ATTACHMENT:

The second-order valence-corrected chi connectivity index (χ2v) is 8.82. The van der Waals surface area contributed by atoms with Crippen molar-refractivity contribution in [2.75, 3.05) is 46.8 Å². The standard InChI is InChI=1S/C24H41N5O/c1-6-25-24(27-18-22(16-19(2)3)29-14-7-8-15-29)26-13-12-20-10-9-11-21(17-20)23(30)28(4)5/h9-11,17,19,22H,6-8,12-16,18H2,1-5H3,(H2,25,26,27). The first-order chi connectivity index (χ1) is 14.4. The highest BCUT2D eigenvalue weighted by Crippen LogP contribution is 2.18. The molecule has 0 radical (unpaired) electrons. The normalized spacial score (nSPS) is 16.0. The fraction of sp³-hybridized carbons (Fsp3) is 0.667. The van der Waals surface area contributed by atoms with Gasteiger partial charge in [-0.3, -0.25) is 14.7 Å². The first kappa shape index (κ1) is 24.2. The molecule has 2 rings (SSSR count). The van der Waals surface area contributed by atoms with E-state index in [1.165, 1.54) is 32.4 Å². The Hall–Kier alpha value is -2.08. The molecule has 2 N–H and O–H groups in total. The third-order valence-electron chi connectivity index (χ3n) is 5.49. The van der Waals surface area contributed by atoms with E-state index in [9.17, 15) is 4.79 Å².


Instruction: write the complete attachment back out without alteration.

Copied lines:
The second-order valence-corrected chi connectivity index (χ2v) is 8.82. The van der Waals surface area contributed by atoms with Crippen molar-refractivity contribution in [2.75, 3.05) is 46.8 Å². The standard InChI is InChI=1S/C24H41N5O/c1-6-25-24(27-18-22(16-19(2)3)29-14-7-8-15-29)26-13-12-20-10-9-11-21(17-20)23(30)28(4)5/h9-11,17,19,22H,6-8,12-16,18H2,1-5H3,(H2,25,26,27). The first-order chi connectivity index (χ1) is 14.4. The highest BCUT2D eigenvalue weighted by Crippen LogP contribution is 2.18. The molecule has 0 radical (unpaired) electrons. The normalized spacial score (nSPS) is 16.0. The fraction of sp³-hybridized carbons (Fsp3) is 0.667. The van der Waals surface area contributed by atoms with Gasteiger partial charge in [-0.3, -0.25) is 14.7 Å². The first kappa shape index (κ1) is 24.2. The molecule has 2 rings (SSSR count). The van der Waals surface area contributed by atoms with E-state index in [1.165, 1.54) is 32.4 Å². The Hall–Kier alpha value is -2.08. The molecule has 2 N–H and O–H groups in total. The third-order valence-electron chi connectivity index (χ3n) is 5.49. The van der Waals surface area contributed by atoms with E-state index in [9.17, 15) is 4.79 Å².